In Hiking,Mountains,Travel

Cordon Del Plata: Trekking in the Heart of the Argentinian Andes

At the frontier of the Argentinian Andes, around 100km West of Mendoza (the wine capital of Argentina), lies a spectacular boot-shaped valley lined with an array of rocky, ice covered peaks. This place is known as Cordon Del Plata and it’s home to an array of peaks ranging from 3,500m right up to 6,000m. It is one of the more popular trekking destinations in this region of the  Andes and it’s easy access and diversity makes it a prime training/acclimatisation ground for those looking to venture off to the larger and more challenging peaks such as Mt Aconcagua.

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Mendoza, the home-base for many Andes climbing escapades, is well worth a visit in of itself. It is the key wine growing region in Argentina and produces some delicious Malbec. Might be best to pay a visit after your climbing is done.. it’s very easy to go overboard. It’s also one of the greenest cities I’ve seen, every street being enveloped by a canopy of beautiful green trees that line the sidewalks.

 

After catching a bus or organising a transfer from either Mendoza or Portrerillos (more details below) you will find yourself amongst the refuges at the start of Cordon del Plata. You can stay in one of these if you choose, they will cost around 150 pesos for a dormitory style bed and can provide food and any gear you need. I stayed in one on my first trip and although convenient, they are not ideal if you want to climb some of the peaks (but great if you just want to hike up through the valley for a day or 2).

If you have your own camping equipment, you will want to continue up an hour or so to the first main site, Vega. It’s up at 3,200m so it’s not a bad idea to stop here for at least 1 night to acclimatise. There are several creeks running through the camp that provide fresh, glacier run-off agua that is perfectly suitable for drinking. On another note, make sure your tent is sound. The ‘Katabatic’ winds here are FIERCE and I’ve read several accounts of trekkers tents getting torn up in the higher camps. The winds will literally come in from any direction so make sure your tent is secured at all sides. I made the mistake of getting one side down pat only to have the winds switch direction. My tent was completely lifted up and would’ve been carried off down the valley had I not had my bags inside.

 

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I made 2 trips up to Cordon del Plata, the first to scope it out and the second to spend a bit of time there in the hope of getting some residual acclimatisation for an Aconcagua expedition. The second trip I spent 6 days there in total, with the idea of climbing some of the 4-5,000m peaks in the area. Unfortunately, the cheeky bastard ‘El Nino’ was in full affect, dumping a near record amount of snow on the Andes during that period. I didn’t bring crampons or an Ice-axe (my pack was already 30+kg) and therefore had to settle with one of the lesser peaks and simply trekking up to the highest camp. It certainly served its purpose though, I spent the whole period above 3,200m and felt a significant improvement when I trekked up passed camp El Salto, to around 4,350m  on the final day.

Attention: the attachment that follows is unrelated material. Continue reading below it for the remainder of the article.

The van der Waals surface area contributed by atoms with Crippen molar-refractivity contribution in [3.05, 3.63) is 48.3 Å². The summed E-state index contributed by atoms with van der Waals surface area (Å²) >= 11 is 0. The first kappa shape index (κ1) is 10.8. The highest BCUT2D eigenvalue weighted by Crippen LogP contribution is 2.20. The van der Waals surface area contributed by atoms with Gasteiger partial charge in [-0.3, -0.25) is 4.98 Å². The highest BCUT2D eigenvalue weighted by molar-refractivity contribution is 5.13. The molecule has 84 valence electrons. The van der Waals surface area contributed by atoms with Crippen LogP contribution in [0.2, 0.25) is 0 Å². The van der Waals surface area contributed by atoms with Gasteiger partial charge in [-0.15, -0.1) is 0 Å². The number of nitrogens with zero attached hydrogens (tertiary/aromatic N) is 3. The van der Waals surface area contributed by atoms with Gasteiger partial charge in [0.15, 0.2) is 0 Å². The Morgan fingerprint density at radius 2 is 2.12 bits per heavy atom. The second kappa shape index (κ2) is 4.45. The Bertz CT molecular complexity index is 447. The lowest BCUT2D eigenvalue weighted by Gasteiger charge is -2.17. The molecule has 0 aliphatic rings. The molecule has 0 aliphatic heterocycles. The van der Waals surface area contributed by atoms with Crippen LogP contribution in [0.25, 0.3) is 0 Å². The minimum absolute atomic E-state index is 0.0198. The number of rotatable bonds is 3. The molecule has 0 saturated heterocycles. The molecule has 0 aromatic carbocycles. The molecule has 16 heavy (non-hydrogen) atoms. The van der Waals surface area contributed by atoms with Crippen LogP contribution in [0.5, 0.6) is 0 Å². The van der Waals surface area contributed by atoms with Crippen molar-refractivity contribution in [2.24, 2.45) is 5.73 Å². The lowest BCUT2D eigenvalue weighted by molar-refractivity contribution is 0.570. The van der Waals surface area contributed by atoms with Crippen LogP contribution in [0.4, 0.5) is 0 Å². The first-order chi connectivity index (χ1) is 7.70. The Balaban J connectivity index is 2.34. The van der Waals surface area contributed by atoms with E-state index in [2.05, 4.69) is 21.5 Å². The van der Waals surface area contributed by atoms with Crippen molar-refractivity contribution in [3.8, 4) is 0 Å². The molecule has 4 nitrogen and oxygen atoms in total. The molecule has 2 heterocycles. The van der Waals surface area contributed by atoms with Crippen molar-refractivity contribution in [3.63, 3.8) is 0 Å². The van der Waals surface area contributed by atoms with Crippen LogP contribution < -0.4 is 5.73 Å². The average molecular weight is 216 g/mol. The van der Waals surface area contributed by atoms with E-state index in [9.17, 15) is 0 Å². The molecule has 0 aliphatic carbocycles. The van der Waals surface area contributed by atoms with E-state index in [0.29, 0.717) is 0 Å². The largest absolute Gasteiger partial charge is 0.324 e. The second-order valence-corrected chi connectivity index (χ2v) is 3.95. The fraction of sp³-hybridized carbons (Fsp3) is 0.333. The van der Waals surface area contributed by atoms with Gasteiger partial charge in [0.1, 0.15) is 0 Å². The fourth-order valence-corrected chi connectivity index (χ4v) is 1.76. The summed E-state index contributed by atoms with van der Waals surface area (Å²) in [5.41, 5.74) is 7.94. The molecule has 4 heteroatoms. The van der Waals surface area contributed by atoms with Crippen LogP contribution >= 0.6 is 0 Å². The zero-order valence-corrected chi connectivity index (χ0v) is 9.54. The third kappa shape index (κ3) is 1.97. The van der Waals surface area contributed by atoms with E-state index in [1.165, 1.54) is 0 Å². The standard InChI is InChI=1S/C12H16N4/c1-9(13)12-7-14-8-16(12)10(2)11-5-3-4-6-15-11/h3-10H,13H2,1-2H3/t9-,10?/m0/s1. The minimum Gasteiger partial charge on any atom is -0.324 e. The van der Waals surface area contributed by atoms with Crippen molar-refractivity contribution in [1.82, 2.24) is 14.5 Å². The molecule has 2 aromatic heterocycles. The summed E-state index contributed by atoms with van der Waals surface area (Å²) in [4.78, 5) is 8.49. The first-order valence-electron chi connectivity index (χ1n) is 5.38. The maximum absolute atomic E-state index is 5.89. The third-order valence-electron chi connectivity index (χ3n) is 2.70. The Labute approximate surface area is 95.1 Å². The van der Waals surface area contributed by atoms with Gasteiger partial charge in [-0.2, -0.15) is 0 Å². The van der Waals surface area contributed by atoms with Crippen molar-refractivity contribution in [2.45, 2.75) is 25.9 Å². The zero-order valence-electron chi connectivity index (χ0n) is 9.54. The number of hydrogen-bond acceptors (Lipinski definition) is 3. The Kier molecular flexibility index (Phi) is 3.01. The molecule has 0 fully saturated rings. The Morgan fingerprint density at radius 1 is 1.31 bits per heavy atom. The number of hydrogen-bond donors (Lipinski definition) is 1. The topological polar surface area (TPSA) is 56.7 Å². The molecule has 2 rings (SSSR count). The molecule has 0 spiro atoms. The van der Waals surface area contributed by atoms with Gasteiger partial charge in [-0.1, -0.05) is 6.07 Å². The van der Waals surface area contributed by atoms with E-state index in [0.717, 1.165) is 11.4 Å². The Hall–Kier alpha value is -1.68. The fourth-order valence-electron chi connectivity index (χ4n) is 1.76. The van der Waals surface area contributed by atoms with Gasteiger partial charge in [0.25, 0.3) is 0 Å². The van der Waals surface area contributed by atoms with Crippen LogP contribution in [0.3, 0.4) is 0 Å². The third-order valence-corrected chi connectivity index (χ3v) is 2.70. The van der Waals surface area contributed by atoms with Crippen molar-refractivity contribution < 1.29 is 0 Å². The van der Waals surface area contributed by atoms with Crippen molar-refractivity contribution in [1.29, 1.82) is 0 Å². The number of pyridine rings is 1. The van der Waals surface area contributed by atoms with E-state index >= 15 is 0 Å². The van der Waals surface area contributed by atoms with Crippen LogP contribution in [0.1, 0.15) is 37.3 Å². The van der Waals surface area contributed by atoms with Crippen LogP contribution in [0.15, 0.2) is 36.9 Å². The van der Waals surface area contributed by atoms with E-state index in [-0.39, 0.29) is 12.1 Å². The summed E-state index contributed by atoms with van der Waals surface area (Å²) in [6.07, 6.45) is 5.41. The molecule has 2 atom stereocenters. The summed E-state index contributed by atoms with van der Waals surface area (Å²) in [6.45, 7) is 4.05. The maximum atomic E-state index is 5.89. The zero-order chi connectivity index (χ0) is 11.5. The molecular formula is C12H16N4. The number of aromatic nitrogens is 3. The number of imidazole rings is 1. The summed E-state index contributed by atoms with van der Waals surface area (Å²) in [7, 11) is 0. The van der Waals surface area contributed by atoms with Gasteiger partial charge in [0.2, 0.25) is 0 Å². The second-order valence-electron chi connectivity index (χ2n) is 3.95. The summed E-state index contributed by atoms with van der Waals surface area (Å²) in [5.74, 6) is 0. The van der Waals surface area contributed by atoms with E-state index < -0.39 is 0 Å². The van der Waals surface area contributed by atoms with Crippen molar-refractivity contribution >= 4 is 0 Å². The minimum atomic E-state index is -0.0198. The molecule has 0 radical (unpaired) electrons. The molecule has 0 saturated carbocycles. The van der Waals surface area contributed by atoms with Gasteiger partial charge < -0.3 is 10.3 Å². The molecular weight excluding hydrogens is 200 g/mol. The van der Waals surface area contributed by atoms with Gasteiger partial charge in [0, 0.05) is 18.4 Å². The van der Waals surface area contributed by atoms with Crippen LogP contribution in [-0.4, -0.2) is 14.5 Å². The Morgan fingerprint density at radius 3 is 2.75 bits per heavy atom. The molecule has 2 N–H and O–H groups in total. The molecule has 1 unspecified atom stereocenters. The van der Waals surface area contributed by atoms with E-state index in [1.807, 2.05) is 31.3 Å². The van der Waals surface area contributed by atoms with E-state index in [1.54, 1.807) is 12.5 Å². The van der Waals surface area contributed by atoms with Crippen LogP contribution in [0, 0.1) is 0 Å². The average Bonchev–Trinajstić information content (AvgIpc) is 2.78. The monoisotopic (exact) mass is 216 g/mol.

I will have to come back at some point and climb El Plata, the 6,000m peak at the end of the valley that supposedly has spectacular views over the whole of the range. Quite a few people I had talked to either were attempting or had attempted the summit, not one of them having reached the mark.

If you are looking to do some climbing up there, I highly recommend you check out the Summit Post guide for Cordon Del Plata. They have detailed reports for each peak and from individuals with a lot more knowledge and experience than myself.

 

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A few tips…

Getting There

From Mendoza, there are a few different options.

  • You can get a direct transfer from wherever you are situated. This service will pick you up from your hotel and drop you at the start Cordon, above the last refuge. It is costly however, at the time of writing this (Dec 2015) a one-way trip cost 1,200 pesos ($120 ‘official’ USD). Obviously the best way to do this is to share with 2 or 3 others.
  • You can get a bus to Portrerillos, the town located at the base of the range, then get a transfer from there. This chops the transfer fee in half and a bus ticket only costs 21 pesos.
  • Finally, you can get a bus up to ‘Las Vegas’ and walk the rest of the way. From the dropoff it’s about 12km and over 1,000 vertical metres to the first camp. I did this once with 30kg worth of crap during a very hot day. It wasn’t overly pleasant. It is by far the cheapest option though and gives you a hell of a workout.

*Bus tickets can be purchased from a particular stand at the main terminal. From memory there is only 1 or 2 places that sell them.

 

Hiring Gear

If, like me, you have come to Argentina inadequately equipped to tackle snow drenched 6,000m peaks, you will need to hire some to get the job done. Fortunately, Mendoza has plenty of options and makes it easy to travel light and only hire the necessary gear when you’re ready to climb.

The following companies are the best I found..

  • Aconcagua Equipment Rental: Espejo 593, Mendoza
  • Chammonix: Barcala 267, Mendoza
  • Limite Vertical: Sarmiento 675, Mendoza

Here’s a guide as to the prices you can expect to pay..

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